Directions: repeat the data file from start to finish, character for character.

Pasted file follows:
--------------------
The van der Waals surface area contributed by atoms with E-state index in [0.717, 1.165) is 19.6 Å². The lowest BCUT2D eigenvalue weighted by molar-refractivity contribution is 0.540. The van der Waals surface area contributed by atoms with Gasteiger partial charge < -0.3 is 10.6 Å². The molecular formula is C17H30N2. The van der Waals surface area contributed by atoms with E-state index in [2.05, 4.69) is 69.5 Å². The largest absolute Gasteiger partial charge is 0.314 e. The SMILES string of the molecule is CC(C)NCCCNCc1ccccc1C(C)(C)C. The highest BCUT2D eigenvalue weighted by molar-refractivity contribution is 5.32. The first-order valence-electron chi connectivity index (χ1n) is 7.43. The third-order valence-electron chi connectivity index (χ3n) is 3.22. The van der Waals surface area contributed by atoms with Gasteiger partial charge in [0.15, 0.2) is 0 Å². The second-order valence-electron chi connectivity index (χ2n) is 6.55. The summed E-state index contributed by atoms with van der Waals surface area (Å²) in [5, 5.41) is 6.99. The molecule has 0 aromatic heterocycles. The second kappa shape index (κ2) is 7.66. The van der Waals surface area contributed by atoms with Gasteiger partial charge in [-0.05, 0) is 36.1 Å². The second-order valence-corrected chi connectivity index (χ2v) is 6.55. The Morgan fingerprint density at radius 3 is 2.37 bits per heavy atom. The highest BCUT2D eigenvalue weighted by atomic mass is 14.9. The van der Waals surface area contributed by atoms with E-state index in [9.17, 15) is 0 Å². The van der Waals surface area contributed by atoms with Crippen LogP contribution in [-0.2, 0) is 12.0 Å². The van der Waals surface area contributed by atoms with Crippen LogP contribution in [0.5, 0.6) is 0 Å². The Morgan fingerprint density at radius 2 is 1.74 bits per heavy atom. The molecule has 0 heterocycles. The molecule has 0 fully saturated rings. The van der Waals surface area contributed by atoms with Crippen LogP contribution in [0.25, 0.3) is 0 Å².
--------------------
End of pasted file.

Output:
The van der Waals surface area contributed by atoms with E-state index in [0.717, 1.165) is 19.6 Å². The lowest BCUT2D eigenvalue weighted by molar-refractivity contribution is 0.540. The van der Waals surface area contributed by atoms with Gasteiger partial charge < -0.3 is 10.6 Å². The molecular formula is C17H30N2. The van der Waals surface area contributed by atoms with E-state index in [2.05, 4.69) is 69.5 Å². The largest absolute Gasteiger partial charge is 0.314 e. The SMILES string of the molecule is CC(C)NCCCNCc1ccccc1C(C)(C)C. The highest BCUT2D eigenvalue weighted by molar-refractivity contribution is 5.32. The first-order valence-electron chi connectivity index (χ1n) is 7.43. The third-order valence-electron chi connectivity index (χ3n) is 3.22. The van der Waals surface area contributed by atoms with Gasteiger partial charge in [0.15, 0.2) is 0 Å². The second-order valence-electron chi connectivity index (χ2n) is 6.55. The summed E-state index contributed by atoms with van der Waals surface area (Å²) in [5, 5.41) is 6.99. The molecule has 0 aromatic heterocycles. The second kappa shape index (κ2) is 7.66. The van der Waals surface area contributed by atoms with Gasteiger partial charge in [-0.05, 0) is 36.1 Å². The second-order valence-corrected chi connectivity index (χ2v) is 6.55. The Morgan fingerprint density at radius 3 is 2.37 bits per heavy atom. The highest BCUT2D eigenvalue weighted by atomic mass is 14.9. The van der Waals surface area contributed by atoms with E-state index in [9.17, 15) is 0 Å². The van der Waals surface area contributed by atoms with Crippen LogP contribution in [-0.2, 0) is 12.0 Å². The van der Waals surface area contributed by atoms with Crippen LogP contribution in [0.5, 0.6) is 0 Å². The Morgan fingerprint density at radius 2 is 1.74 bits per heavy atom. The molecule has 0 heterocycles. The molecule has 0 fully saturated rings. The van der Waals surface area contributed by atoms with Crippen LogP contribution in [0.25, 0.3) is 0 Å².